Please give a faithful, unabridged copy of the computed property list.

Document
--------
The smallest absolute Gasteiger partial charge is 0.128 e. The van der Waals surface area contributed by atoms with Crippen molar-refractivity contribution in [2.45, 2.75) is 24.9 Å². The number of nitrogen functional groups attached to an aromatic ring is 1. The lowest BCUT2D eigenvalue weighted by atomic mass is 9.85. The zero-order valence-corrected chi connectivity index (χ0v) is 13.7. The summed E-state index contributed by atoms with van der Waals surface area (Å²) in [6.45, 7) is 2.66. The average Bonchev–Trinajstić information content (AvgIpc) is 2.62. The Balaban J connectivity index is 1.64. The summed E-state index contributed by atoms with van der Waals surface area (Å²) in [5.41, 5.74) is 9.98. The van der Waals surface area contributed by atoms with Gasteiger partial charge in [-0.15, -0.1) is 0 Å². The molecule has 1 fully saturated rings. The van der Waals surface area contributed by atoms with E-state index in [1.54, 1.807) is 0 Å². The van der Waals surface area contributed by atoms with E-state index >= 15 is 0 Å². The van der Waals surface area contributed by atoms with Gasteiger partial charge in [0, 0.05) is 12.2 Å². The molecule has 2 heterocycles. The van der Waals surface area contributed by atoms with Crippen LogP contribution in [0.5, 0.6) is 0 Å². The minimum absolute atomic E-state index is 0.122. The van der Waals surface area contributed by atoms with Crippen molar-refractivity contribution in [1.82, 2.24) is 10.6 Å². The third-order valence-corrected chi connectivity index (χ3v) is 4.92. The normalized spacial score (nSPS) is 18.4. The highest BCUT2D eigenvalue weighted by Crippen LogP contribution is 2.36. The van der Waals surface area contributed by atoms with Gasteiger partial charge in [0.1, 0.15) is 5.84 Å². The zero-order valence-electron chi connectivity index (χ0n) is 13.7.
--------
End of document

The smallest absolute Gasteiger partial charge is 0.128 e. The van der Waals surface area contributed by atoms with Crippen molar-refractivity contribution in [2.45, 2.75) is 24.9 Å². The number of nitrogen functional groups attached to an aromatic ring is 1. The lowest BCUT2D eigenvalue weighted by atomic mass is 9.85. The zero-order valence-corrected chi connectivity index (χ0v) is 13.7. The summed E-state index contributed by atoms with van der Waals surface area (Å²) in [6.45, 7) is 2.66. The average Bonchev–Trinajstić information content (AvgIpc) is 2.62. The Balaban J connectivity index is 1.64. The summed E-state index contributed by atoms with van der Waals surface area (Å²) in [5.41, 5.74) is 9.98. The van der Waals surface area contributed by atoms with Gasteiger partial charge in [-0.15, -0.1) is 0 Å². The molecule has 1 fully saturated rings. The van der Waals surface area contributed by atoms with E-state index in [1.54, 1.807) is 0 Å². The van der Waals surface area contributed by atoms with E-state index >= 15 is 0 Å². The van der Waals surface area contributed by atoms with Gasteiger partial charge in [0, 0.05) is 12.2 Å². The molecule has 2 heterocycles. The van der Waals surface area contributed by atoms with Crippen LogP contribution in [0.5, 0.6) is 0 Å². The minimum absolute atomic E-state index is 0.122. The van der Waals surface area contributed by atoms with Crippen molar-refractivity contribution in [1.82, 2.24) is 10.6 Å². The third-order valence-corrected chi connectivity index (χ3v) is 4.92. The normalized spacial score (nSPS) is 18.4. The highest BCUT2D eigenvalue weighted by Crippen LogP contribution is 2.36. The van der Waals surface area contributed by atoms with Gasteiger partial charge in [0.1, 0.15) is 5.84 Å². The zero-order valence-electron chi connectivity index (χ0n) is 13.7.